Label/Year: Zoho, 2017
Lineup - Oscar Feldman: tenor and soprano saxophone; Leo Genovese: piano; John Benitez: bass; Antonio Sanchez: drums + guest Guillermo Klein: vocals, keyboards.
Versatile Argentine saxophonist Oscar Feldman opens his new album, Gol, with an inspired Latin feel associated to the colorful harmonic discernment of Duke Ellington’s “I Let a Song Out of My Heart”, impeccably arranged by Paquito D’Rivera. It features electrifying improvisations by the bandleader and his fellow countryman pianist Leo Genovese.
Another Argentine, Guillermo Klein, a highly respected pianist/composer with a flair for contemporary jazz exodus, appears as a special guest on “La Cancion Que Falta”, translated into ‘the song that’s missing, an original of his own where he sings the initial theme and plays keyboards, blending the agreeable linearity of a pop song with the profundity of the Argentine sentiment. Feldman reinstates the theme’s final melody on soprano saxophone.
Feldman borrows another challenging composition from Klein. Standing for ‘no name’, “N.N.” references the disappearances of several innocent people during the dictatorship in Argentina. The denunciation is made via vibrant soprano speeches, curious shifting rhythms, electric piano expansions, and meteoric percussive strikes.
“Viva Belgrano”, Feldman’s only original, couldn’t be more vivid and enthusiastic as it celebrates the moment that his hometown soccer team scored an important goal. The narration by Matias Barzola is placed at the beginning and end of a post-bop bravado stirred with hasty swinging passages and flammable solos. By the end, before the theme’s reinstatement, drummer Antonio Sanchez scores a monumental goal while signing his famous reverberant percussive attacks.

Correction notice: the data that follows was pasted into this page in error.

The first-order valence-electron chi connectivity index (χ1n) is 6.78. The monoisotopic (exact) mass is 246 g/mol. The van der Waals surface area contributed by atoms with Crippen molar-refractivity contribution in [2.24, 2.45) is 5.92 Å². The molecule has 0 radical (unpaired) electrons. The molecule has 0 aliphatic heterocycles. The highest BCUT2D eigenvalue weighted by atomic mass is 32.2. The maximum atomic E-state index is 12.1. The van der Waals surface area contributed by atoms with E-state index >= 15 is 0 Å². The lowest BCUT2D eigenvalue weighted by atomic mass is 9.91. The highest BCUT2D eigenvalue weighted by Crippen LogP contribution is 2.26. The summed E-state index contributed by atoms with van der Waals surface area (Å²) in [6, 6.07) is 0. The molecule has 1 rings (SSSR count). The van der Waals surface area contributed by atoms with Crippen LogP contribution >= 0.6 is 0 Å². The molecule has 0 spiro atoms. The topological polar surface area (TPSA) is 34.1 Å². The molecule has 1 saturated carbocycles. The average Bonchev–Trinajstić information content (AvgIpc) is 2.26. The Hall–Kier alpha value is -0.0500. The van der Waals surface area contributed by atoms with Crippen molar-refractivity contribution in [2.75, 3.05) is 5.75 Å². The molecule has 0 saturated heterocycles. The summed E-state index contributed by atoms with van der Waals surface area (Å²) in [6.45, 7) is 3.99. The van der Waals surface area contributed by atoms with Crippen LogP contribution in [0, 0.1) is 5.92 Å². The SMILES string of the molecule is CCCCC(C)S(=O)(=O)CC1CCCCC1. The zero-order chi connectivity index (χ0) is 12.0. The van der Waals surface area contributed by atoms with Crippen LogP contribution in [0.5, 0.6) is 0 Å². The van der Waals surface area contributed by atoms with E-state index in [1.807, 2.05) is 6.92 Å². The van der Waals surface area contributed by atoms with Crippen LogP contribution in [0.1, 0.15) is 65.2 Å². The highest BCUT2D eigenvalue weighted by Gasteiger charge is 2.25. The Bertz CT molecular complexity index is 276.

More swinging bass movements laid over post-bop harmonic preparations arrive with “Is That So?”, a Duke Pearson’s composition arranged by Bill Nelson. Besides Feldman’s expressive soprano trip, this tune also thrives with expeditious piano surges hooked up with shimmering voicings and the infatuated rhythmic dialogue between Sanchez and bassist John Benitez.
The exploration of diversified genres is effortlessly embraced through “Murmullo”, a traditional Cuban bolero that delicately intensifies the maritime air of a sweltering night on the Caribbean island, also Beck’s melodious song “Nobody’s Fault But My Own”, and The Beatles’ “I Feel Fine”, engendered with a straight ahead attitude to grasp variable time stamps and rhythmic flexibility. Feldman’s famous tonalities find groovy refreshment on the net created by Benitez’s propelling electric bass lines, Genovese’s nimble cadences, and Sanchez’s metrical impetus.
Suggesting persuasive moods, these expressive renditions are totally redesigned from scratch rather than imitated from the original versions. Gol, a product of Feldman’s personal maturation as a musician, is full of dominant counter-attacks and brings a fresh lure to the game.
03 - Viva Belgrano ► 05 - N.N. ► 08 - I Feel Fine